The Plotter couldn’t possibly write a single word without detailed character profiles, chapter outlines, maps, and something resembling a Wikipedia site for the other information they needed to build their world (imaginary or not). They know everything—and I mean everything—about the characters and their storylines, as well as the main plot and every sub-plot before they start writing. They probably have numerous software packages that collates and organises the information, or a folder system (hard copy or soft copy, it doesn’t matter) that would make a non-Plotter’s mind boggle. They spit in the face of writer’s block because, in their opinion, it’s not possible to get stuck when you know exactly what happens next. However, the Plotter may feel as if they’ve written the book before they even get started because so much prep has gone into the story and they know it so well. This may cause loss of motivation, which leads to half-finished manuscripts.

The Inbetweener doesn’t feel comfortable just writing but, on the other hand, feels constricted if they plot too much. They are at their happiest when they know what makes their characters tick and know where the story is going, but have the freedom to explore new avenues along the way. They may have key plot points they have to reach but are not tied in to how they get there.

You may read these descriptions and instantly know which type you are. But writers cannot be pigeon-holed. Think about it for a while and you might discover that the short story you’re writing indicates you’re a Pantser, but that novel you’ve been working on for years proves you’re a Plotter from way back.

If you have been a Pantser but cannot finish a story, become a Plotter or an Inbetweener and see if that helps. If you are an unmotivated Plotter, throw caution to the wind and try writing as a Pantser for a while. Above all else, you must write. Only a completed manuscript can be submitted for publication.

There is no right or wrong. Do what works for you. Remember though that whatever type you are your story must be worth reading. Don’t bore the reader with long descriptions. Allow their imaginations to soar. To achieve this there must be logic and flow and pace. The characters must be likable or ‘real’ enough to draw the reader into caring about them and their situation. The plot must be solid. The words must be concise and must always move the story forward.

If you want to go from a writer to an author, then you must write, write, write. What are you waiting for? Go and write now.

Hang on, before you go, I have a question for you. I am all three of the above. I’ve been a Plotter and an Inbetweener for novels. I am a Pantser for short stories. What about you? Are you a Pantser, a Plotter or an Inbetweener?

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This guest post is part of the “Tomorrow” Virtual Book Tour starting on 6 July 2013. To find out more about the stories, the authors and the publication go to the virtual book tour schedule page at http://www.kayellepress.com/2013/06/tomorrow-virtual-book-tour-schedule/.

I am offering “The Struggling Writer” readers a chance to win a copy to the “Tomorrow” ebook (in the format of the winner’s choice). Just leave a comment on this post and your name will be in the draw. One name will be randomly drawn and the winner will be announced in the comments section, in a couple of days.

Before I go, I’d just like to say a big thank you to Paul for hosting this stop on the book tour. If you haven’t been here before you should take a moment to look around. You’ll find an interesting look at a writer who admits to procrastination and a great cross-section of writing tips.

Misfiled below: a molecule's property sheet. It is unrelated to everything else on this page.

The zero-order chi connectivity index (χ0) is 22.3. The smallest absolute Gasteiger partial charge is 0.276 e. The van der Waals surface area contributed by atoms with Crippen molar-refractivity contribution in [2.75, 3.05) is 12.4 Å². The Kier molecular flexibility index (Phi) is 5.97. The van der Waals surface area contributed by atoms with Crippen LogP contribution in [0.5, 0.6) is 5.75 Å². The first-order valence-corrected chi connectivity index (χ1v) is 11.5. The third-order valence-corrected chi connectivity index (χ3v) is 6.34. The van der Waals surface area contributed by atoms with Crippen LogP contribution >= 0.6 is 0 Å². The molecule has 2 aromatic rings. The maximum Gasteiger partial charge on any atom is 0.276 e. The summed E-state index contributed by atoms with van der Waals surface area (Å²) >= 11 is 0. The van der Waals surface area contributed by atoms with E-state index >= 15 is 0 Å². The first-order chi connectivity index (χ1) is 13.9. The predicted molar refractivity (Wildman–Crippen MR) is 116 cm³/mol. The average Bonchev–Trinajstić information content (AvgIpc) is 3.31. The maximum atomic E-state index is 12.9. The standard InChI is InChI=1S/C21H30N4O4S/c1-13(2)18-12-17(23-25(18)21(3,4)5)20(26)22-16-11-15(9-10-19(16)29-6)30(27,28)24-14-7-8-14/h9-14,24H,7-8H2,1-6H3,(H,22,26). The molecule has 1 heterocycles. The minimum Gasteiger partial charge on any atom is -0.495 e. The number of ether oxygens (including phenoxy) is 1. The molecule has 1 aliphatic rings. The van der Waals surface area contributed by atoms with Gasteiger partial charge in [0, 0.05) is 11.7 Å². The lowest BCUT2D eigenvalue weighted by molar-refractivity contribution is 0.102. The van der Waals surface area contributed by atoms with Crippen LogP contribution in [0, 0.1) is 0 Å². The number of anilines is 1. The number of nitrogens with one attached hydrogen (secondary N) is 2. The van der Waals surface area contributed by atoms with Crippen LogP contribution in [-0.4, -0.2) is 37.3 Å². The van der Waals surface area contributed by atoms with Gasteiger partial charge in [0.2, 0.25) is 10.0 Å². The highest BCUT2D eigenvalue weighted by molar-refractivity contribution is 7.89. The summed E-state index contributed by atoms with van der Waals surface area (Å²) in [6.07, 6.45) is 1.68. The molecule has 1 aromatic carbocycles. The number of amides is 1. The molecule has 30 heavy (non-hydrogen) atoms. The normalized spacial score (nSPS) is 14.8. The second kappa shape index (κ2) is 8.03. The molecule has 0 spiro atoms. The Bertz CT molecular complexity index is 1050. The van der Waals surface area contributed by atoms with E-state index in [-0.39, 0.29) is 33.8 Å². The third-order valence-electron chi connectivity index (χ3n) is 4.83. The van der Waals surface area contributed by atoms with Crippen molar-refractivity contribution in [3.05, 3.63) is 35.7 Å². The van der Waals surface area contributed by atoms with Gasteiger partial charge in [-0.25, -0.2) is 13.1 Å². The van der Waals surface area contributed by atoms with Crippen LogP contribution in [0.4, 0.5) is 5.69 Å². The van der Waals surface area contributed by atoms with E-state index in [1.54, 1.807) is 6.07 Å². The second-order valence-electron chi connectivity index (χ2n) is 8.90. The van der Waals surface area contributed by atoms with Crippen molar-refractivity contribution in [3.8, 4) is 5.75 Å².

About Karen Henderson

Karen Henderson is an editor at Kayelle Press, a small independent publisher of speculative fiction in Australia. Their latest release is “Tomorrow”, a post-apocalyptic anthology exploring the possible outcomes of plagues, biohazards, human error, natural disasters and intergalactic travel. The book is available in paperback and various digital formats from their website and from most online bookstores. Visit the website (www.kayellepress.com) to find out more.

Don’t make fun of renowned Dan Brown – Telegraph

I’ve not read anything written by Dan Brown, but that doesn’t mean I can’t enjoy this deft skewering of his writing style.

Or you can simply read it as a subtle article, with examples, of what not to do in your writing.

Brilliant.

Renowned author Dan Brown smiled, the ends of his mouth curving upwards in a physical expression of pleasure. He felt much better. If your books brought innocent delight to millions of readers, what did it matter whether you knew the difference between a transitive and an intransitive verb?

via Don’t make fun of renowned Dan Brown – Telegraph.

Storytelling Advice: Make Me Care

(Filmmaker Andrew Stanton (“Toy Story,” “WALL-E”) shares what he knows about storytelling — starting at the end and working back to the beginning.)

This is a Ted talk Andrew Stanton gave in 2012. I think it’s an essential view for any writer. Note that there is a poopy word at the beginning of this video.

One of the first points he makes is that a story should make you care. This is what I personally want most in a story. Make. Me. Care.

This is why I don’t go for big dumb boring action movies. You know the type: huge explosions, interchangeable “good guy” with a gun, indistinguishable love interest, and cookie cutter bad guy. Why should I waste my time and money in a world where I don’t care about the outcome?

He makes a few other points in the talk that I’ve cribbed from one of the commenters:

- A story should start off with a well-told “promise”, like a hook or sales pitch

- A story should give the audience the “2+2″, not the “4″

- Characters should have “spines” & itches they’re always trying to scratch

- Change is fundamental; life is never static

- “Drama is anticipation mingled with uncertainty”

- Know your rules and know when to break them

- Strong unifying theme

- Sense of wonder

Bottom line. Check out this video.